At the beginning of the 18th century arranged marriages were the norm, but by the end of it they fell out of favour with nearly everyone, the upper class excepted. Family’s interest stood in opposition to Christian morality. Marriage should be for love, because it’s instituted by God, and not by any civil contract. Anglican marriage is a lesser sacrament, and its only condition is the mutual vow of love. One can lie and sign any papers, but one cannot possibly cheat God or hope that God would bless what is an abuse of the sacrament He instituted.
In fact the romantic notion of love and marriage revived because people became more concerned with religion than they were in the 17th century. Yet, it doesn’t mean that they ceased to care about the prudential aspect of it. Parents took care that their daughters met only those gentlemen they could marry without degradation. In other words they were free to fall in love with the men they knew, but the group of the men they were allowed to meet was limited in advance.
Austen chose Easter for the most significant turn in Pride and Prejudice.
Darcy comes to Rosings around Palm Sunday (likely Monday, since Darcy, unlike Mr. Elliot, wouldn’t travel on Sunday), that commemorates the triumphant entry of Jesus into Jerusalem in the days before his Passion.
When talking of love it is important to define the word. Is it emotion, feeling, decision or all of the elements? According to some Christians i.e. Anglicans and Catholics four kinds of love must be present for the Holy Matrimony to be valid and complete. I’ll try to explain, on their example, Elizabeth’s growing love for Darcy in Pride and Prejudice.
In Rambler 97 Samuel Richardson argues in favour of the course of courtship of his own youth. It is interesting to see how much the mores had changed between his times and those of Austen.
Austen famously paraphrased his words in Northanger Abbey:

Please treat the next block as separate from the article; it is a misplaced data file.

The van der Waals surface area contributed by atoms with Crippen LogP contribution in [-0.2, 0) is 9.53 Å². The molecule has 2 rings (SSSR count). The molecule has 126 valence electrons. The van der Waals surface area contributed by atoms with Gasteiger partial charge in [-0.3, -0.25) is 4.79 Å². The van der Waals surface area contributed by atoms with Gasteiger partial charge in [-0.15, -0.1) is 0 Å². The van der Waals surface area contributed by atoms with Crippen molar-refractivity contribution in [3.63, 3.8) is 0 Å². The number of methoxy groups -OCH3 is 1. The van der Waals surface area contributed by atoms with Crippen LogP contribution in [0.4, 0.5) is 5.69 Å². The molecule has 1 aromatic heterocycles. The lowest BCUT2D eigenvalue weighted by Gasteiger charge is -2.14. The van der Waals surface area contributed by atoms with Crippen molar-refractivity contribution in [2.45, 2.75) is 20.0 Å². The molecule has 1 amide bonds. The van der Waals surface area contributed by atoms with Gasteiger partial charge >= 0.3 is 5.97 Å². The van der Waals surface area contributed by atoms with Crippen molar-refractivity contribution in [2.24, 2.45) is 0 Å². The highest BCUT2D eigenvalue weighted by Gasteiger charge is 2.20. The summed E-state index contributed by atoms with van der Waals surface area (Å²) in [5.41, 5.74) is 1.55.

for if it be true, as a celebrated writer has maintained, that no young lady can be justified in falling in love before the gentleman’s love is declared, it must be very improper that a young lady should dream of a gentleman before the gentleman is first known to have dreamt of her.
It is likewise significant to note that no positive hero of Austen’s ever seeks the lady’s family’s approval for courtship or asks for her hand before her own consent is given. Such a kind of behaviour is left to men like Mr. Collins or Henry Crawford.
Melissa Renee’s thoughtful series about Mr. Bennet and the Entailment touches upon an important issue of Mr. Bennet’s pushing his responsibility for his family onto the next generation, instead of actually taking the effort of securing the future of his wife and daughters.
Moreover, in her second post in the series she points out that if he saved only Ł100 a year, that is one twentieth of his yearly income, he’d arrive at extra Ł2,300 for his daughters by the beginning of Pride and Prejudice.
That got me thinking, and actually it’d be even more. If he saved Ł100 a year but didn’t use the interest, after the first year it’d be just extra Ł4, but if he left it in the bank the interest would grow and bring additional percentage from interest.